Chicago made the first big move of the offseason with their recent trade with Seattle, acquiring Swin Cash and Le’coe Willingham for the #2 pick in the upcoming college draft. Bringing those two pieces into the mix puts some of their free agent pieces in different situations. With Cash the presumptive starter at small forward, the Sky can afford to be a little more cagey with Shay Murphy and Tamera Young, who both filled that spot at times last year. They’d probably like to keep both around, but if someone else wants to sign either to an overpriced offer-sheet then they might let them walk. Neither has really proven themselves worthy of tying up any meaningful cap space. Continue reading
Cored: Erika de Souza
Unrestricted Free Agents: Iziane Castro Marques, Sandora Irvin, Coco Miller
Restricted Free Agents: Alison Bales, Armintie Price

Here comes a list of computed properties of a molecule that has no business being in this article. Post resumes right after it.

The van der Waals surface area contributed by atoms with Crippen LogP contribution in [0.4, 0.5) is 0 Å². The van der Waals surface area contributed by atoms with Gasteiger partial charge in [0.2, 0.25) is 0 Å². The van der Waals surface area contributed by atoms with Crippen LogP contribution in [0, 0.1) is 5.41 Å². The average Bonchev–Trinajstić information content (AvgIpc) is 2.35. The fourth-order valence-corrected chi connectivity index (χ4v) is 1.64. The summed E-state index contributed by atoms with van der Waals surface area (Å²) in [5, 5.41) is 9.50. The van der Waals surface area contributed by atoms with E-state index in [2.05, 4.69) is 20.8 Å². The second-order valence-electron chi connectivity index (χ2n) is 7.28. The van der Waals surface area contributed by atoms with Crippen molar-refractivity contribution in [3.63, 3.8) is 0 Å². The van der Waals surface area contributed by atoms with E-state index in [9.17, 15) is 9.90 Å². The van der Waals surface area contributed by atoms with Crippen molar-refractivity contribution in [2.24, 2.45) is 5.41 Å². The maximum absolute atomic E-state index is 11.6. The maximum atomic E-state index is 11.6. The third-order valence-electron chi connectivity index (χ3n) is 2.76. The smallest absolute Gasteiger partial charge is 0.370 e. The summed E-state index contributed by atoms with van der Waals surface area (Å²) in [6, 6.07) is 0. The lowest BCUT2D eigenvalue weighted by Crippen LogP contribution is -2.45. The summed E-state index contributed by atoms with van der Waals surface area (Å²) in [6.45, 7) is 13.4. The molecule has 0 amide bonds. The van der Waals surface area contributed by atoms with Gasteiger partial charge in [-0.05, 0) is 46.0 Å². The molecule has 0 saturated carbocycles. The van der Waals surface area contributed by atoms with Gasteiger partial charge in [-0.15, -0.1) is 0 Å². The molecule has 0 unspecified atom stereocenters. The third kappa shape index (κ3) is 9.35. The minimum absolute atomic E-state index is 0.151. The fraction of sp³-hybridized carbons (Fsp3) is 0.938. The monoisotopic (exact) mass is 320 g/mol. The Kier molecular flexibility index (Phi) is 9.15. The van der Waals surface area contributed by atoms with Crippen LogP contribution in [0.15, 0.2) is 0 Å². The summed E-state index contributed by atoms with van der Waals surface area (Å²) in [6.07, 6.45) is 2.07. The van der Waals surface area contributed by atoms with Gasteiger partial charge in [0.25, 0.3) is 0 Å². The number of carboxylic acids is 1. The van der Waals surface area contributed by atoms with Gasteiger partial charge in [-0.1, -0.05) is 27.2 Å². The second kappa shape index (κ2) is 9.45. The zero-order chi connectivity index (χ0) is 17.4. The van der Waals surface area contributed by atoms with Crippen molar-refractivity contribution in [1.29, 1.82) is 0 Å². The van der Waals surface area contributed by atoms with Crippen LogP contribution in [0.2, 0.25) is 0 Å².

Reserved: Yelena Leuchanka, Courtney Paris
Re-signing Sancho Lyttle to an extension during the 2011 season was the pre-emptive strike that allowed the Dream to core de Souza. With Lyttle signed, Angel McCoughtry several years away from true free agency, and Lindsey Harding a recent arrival who chose to be there, Erika was the last big piece to worry about. Keeping her is worth tying up their core spot, if she wants to sign a multi-year deal. The problem in 2012 is that Brazil may want her to skip the WNBA to prepare for the Olympics, so even if she signs, the Dream may be without her services for the first half of the season.